Summer means business for hardworking student

June 1, 2009

Kristin Mamrack -


At the age of 16, Hagan Walker already is becoming a captain of the computer industry. 


With a desire to help people struggling with technology and a hope to bring new technology to others, Walker, a Columbus High School student, recently started his own computer repair and tutorial business, Hagan Computer Services, and more recently launched his Web site: 


Don''t be fooled by his youthfulness; the son of Jim and Leigh Walker has nearly a decade of experience backing him. 




How did you develop an interest in computers and how have you prepared for starting your own business? 


I''ve always liked technology. When I was around (age) 7, our computer messed up. I had to reformat the hard drive, reinstall (the) Windows (operating system), everything. All my friends always ask me to help them when something is wrong with their (computers), so I said, ''Why not? I''ll make my talent a business!'' 


I started (the business) this summer. I do general computer repairs, if your computer is slow and has viruses, that sort of thing. I can fix anything that''s wrong with one.  


I kind of taught myself what I know. It''s just something I''ve done for a while now and I thought this would be a good idea, instead of mowing yards and what other teenagers do during the summer. 




You start school as a high school junior in the fall. How do you plan to balance school and work?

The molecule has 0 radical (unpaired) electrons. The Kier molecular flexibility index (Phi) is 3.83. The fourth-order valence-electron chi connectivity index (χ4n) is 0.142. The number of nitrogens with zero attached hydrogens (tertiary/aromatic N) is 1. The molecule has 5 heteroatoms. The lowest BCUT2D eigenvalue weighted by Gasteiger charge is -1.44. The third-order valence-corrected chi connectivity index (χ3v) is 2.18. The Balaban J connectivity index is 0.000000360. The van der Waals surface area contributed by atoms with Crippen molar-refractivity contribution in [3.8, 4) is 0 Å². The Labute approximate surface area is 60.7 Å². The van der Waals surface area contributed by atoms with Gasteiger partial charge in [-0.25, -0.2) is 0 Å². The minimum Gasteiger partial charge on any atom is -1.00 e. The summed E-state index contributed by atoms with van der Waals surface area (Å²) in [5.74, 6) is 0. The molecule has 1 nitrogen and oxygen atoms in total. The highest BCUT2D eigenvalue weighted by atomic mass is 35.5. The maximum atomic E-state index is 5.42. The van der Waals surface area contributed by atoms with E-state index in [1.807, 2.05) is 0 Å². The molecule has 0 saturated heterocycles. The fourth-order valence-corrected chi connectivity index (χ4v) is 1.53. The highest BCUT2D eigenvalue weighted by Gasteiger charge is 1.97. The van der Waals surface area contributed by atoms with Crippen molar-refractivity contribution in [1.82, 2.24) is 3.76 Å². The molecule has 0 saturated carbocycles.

I''m sure I''ll still continue to do this. It just depends on how busy I''ll get. 




What do you plan to do with the money you earn? 


Our school is starting an International Baccalaureate (diploma program) next year. If I get enough money to help them out, I''d like to donate some laptops to some of the kids who can''t afford them. 




What do you enjoy the most about working with computers and what do you find to be most challenging? 


It''s just something that comes easy to me. It''s better than being outside mowing a yard in 100-degree weather.  


Figuring out what''s wrong with the computer (is most challenging), if the customer doesn''t know. I have to test and see what''s wrong with it and then figure out what I need to do to fix it. 


Also, most people underestimate me because of my age. They don''t think I know what I''m doing, but I just like to prove them wrong and show them I can actually save them a little bit of money, too. 




What do your parents think of you owning your own business? 


They''re very supportive of me. They really want me to do well, but at the same time, they want me to make sure I make money and am not just sitting around all summer. They really push for me to do what they can. 




What advice would you give your sister, Caroline, 12, and other youth with an entrepreneurial spirit? 


Stick to what you want to do; anything''s possible. You''ve just got to have the right mindset.